Data from those using the technology has become part of MIT’s research.
“Food and agriculture are such immense industries and disciplines that there is no way that one tiny little lab at the MIT Media Lab could cover the research needed to really address all parts of the food system,” England said. “We’ve seen this massive interest, and interest from folks of all different sides of the conversation.”
For the technology to catch on, it has to be socially and culturally accessible and acceptable, England said.
“This is not an ‘if you build it, they will come’ scenario,” England said. “We have to make sure the technology is something folks are curious about, something they can engage with.”
That much was true for Shimano’s class, where students who were initially more interested in browsing their Instagram feeds discovered they could program thumbnail-sized cameras to take selfies. Those cameras were later inserted into the food computers to track their plants’ growth with daily photos.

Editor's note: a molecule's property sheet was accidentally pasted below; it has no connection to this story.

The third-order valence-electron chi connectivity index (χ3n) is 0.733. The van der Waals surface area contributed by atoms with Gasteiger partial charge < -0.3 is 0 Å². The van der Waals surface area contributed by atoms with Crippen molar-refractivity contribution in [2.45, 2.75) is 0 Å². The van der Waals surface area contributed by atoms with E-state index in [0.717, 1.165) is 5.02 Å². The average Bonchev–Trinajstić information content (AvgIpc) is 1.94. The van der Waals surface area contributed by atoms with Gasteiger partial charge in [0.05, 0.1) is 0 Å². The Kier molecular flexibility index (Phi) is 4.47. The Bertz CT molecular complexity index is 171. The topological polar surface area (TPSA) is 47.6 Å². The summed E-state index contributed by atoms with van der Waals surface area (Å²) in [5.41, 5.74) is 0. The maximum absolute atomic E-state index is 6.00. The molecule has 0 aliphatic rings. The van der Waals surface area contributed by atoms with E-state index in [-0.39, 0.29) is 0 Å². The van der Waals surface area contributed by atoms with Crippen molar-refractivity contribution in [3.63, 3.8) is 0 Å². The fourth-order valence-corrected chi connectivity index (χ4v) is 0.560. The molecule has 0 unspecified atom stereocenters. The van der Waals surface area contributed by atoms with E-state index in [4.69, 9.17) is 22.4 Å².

By the end of the five-week summer course, the lettuce had grown several inches in height, and the arugula was about half that size.
During Shimano’s spring course, which ran about twice as long, students were able to use the arugula and lettuce they grew in the culminating cooking competitions. The summer students simulated the final products with store-bought lettuce and arugula.
One group in the contest centerpieced lettuce in a salad of chicken, zucchini, bell peppers and onion tossed with lemon dressing. Another group made chicken tacos stuffed with fried chicken, lettuce, peppers and homemade mayonnaise. Givens’ group folded arugula into their pasta sauce.
About 40 students from other classes sifted through their makeshift kitchen, tasting and rating each of the dishes on a scale of one to five. The chicken tacos took home the win.
All the while, the food computers glowed in the background, lettuce leaves stretching toward the lights.